One remarkable aspect of the microdosing boom is how difficult it is to find clinical results demonstrating its effectiveness. Earlier this year, a study in the UK found that “the psychological benefits linked with taking regular, small doses of psychedelic drugs are likely the result of users’ expectations.” That’s not very encouraging.
In South Africa, microdosing is popular among the health food and yoga crowd, so I associated it with something you might do between activated charcoal juices and raw cacao smoothies. But it’s moved far beyond this crowd. I recently discovered that many friends and family have been microdosing for years with excellent results.
Having experienced a profound connection with the mushroom’s consciousness on my journey, I began to think that microdosing could hold great value for me. I understand that it might sound crazy to say that I have connected with a plant or fungi, but it’s the only way to describe my journey. This connection made me think differently about microdosing. It’s as if the mushroom and I have gotten to know each other and can work together going forward.
A week after my journey, I took the plunge into microdosing, and my results have been fantastic. I began following the rough guideline of the Fadiman protocol, where I would consume a small dose of mushrooms (I started with 80mg but ended up increasing the dosages to 160mg) every three days. Because it is a subthreshold dose, you shouldn’t experience any visuals or hallucinations. Instead, I have experienced a heightened sense of calm and increased focus on the days I dose. On the other days, I have noticed an absence of anxiety. It probably helps that I no longer drink coffee.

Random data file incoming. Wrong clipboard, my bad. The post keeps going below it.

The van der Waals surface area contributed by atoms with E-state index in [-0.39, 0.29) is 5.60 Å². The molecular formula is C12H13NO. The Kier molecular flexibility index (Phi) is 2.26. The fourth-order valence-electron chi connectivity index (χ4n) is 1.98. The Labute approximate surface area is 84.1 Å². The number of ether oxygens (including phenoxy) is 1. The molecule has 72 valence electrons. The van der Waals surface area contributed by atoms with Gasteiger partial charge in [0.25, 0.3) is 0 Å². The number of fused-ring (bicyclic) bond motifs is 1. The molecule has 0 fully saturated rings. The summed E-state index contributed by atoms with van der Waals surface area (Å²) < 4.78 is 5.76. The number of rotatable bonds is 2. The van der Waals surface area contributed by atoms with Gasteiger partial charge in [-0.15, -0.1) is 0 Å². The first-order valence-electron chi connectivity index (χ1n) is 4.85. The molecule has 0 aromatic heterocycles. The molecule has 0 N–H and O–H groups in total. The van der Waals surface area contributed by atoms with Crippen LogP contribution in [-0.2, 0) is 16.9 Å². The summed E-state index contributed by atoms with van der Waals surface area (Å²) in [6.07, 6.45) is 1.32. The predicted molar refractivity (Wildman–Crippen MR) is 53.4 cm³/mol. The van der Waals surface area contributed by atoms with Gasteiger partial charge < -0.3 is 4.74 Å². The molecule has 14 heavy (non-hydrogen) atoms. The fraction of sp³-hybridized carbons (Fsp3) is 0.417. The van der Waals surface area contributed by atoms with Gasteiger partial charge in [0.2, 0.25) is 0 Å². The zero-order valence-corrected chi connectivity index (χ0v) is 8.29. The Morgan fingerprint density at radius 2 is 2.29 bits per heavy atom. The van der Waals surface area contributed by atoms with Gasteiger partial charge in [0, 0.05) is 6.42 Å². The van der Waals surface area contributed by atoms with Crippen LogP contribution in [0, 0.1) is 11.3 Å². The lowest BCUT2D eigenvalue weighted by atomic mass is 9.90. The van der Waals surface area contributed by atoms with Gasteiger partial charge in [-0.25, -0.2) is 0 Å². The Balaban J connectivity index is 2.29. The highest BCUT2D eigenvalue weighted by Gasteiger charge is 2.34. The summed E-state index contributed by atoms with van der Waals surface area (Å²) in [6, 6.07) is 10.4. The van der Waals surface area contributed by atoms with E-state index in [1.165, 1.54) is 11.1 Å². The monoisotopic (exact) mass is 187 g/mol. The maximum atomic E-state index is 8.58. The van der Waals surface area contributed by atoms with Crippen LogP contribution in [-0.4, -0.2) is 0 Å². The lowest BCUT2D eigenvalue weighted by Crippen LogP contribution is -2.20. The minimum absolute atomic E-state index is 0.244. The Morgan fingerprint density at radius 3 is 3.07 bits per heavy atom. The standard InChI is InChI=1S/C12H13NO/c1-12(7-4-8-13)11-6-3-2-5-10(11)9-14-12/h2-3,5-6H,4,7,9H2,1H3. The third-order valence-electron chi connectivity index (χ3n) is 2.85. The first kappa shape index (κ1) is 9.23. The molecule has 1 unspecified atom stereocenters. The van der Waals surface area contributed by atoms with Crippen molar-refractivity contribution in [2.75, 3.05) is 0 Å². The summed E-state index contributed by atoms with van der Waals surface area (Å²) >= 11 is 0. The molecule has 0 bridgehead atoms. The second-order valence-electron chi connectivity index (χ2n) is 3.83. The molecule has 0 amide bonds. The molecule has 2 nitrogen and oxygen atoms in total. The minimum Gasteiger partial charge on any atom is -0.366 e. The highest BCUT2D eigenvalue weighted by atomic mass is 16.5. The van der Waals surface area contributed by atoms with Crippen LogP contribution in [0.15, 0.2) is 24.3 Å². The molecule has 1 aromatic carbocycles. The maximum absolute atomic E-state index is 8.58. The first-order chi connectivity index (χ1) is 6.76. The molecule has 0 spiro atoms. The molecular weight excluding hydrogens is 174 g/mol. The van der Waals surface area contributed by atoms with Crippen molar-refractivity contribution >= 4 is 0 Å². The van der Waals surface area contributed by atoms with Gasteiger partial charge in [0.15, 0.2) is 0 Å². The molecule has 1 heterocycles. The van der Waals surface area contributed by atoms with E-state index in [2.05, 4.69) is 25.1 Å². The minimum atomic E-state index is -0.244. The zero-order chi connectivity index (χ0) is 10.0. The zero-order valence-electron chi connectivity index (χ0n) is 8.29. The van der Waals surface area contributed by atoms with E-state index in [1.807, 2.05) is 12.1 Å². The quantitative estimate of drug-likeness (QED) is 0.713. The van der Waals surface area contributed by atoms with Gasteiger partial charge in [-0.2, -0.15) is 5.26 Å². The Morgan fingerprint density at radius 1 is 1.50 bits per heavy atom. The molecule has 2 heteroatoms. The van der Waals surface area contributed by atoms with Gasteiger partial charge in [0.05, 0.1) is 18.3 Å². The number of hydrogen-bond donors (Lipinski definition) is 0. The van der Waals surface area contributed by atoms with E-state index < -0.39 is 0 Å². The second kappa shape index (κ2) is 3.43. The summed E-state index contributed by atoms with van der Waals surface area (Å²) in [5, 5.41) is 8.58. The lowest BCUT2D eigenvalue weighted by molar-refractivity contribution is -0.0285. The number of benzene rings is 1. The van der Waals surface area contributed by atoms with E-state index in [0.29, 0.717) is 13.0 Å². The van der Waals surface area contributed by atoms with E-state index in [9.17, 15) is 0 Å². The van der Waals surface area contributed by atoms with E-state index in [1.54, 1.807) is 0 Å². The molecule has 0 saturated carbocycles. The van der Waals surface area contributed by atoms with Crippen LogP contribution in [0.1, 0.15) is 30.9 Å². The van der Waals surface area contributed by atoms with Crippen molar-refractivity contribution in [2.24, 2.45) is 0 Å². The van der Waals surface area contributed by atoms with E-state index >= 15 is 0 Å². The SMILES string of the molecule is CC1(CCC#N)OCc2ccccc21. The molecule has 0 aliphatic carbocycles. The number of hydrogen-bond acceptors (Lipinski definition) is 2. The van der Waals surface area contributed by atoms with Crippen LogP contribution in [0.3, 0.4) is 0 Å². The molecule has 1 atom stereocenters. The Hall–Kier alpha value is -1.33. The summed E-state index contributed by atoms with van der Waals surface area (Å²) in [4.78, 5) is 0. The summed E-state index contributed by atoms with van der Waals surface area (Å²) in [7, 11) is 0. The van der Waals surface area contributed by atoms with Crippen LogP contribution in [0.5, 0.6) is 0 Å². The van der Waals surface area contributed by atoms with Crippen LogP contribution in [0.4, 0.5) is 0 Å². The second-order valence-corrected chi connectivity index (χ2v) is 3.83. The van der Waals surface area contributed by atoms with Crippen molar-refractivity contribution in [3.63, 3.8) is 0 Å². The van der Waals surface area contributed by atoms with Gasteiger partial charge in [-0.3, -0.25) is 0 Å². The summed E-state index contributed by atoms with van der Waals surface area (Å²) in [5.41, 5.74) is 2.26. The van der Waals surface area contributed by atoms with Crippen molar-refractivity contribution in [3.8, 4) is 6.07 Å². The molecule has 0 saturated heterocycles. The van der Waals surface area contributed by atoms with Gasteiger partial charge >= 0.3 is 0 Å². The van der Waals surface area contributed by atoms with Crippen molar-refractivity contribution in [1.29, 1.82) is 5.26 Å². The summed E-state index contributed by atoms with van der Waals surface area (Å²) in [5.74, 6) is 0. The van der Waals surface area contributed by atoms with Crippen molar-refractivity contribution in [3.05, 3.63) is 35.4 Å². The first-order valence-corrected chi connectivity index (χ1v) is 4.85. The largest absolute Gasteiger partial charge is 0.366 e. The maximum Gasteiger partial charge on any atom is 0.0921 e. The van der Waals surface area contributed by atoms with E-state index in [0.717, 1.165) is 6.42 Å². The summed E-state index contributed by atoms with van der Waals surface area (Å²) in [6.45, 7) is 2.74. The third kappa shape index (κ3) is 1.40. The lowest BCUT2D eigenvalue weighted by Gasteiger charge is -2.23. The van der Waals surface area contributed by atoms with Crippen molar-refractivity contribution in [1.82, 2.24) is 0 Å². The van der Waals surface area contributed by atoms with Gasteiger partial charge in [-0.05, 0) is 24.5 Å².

I found the reduction in social anxiety particularly apparent in yoga studios. I used to feel deeply uncomfortable in a yoga class. It was equal parts intimidation and discomfort in my body. Despite my love for the practice, I always struggled to find my breath and inner focus. Since the journey and starting to microdose, that anxiety has completely evaporated. I am able to find my inner space regardless of who is around me. I even started private classes, something I wouldn’t have considered before the journey.
The challenge with microdosing is finding the right dose and frequency. I started with a small dose and gradually increased it until I found something that worked. This isn’t regular pharmaceutical medicine; there is no doctor who I can call to help with these variables. Thus, a certain amount of self-guidance is required, which might turn off many potential microdosers.
That being said, I’m not totally on my own. My journey guide helped me through the initial stages of microdosing. There are other mushroom guides focused specifically on microdosing and who offer professional services, mainly on WhatsApp. As society opens itself up to the power of these medicines to transform mental health, we need to figure out a way to tap into the knowledge and experience of these guides. This is easier said than done. Microdosing might not be for everyone, but it can be a powerful treatment for depression and general malaise when used wisely.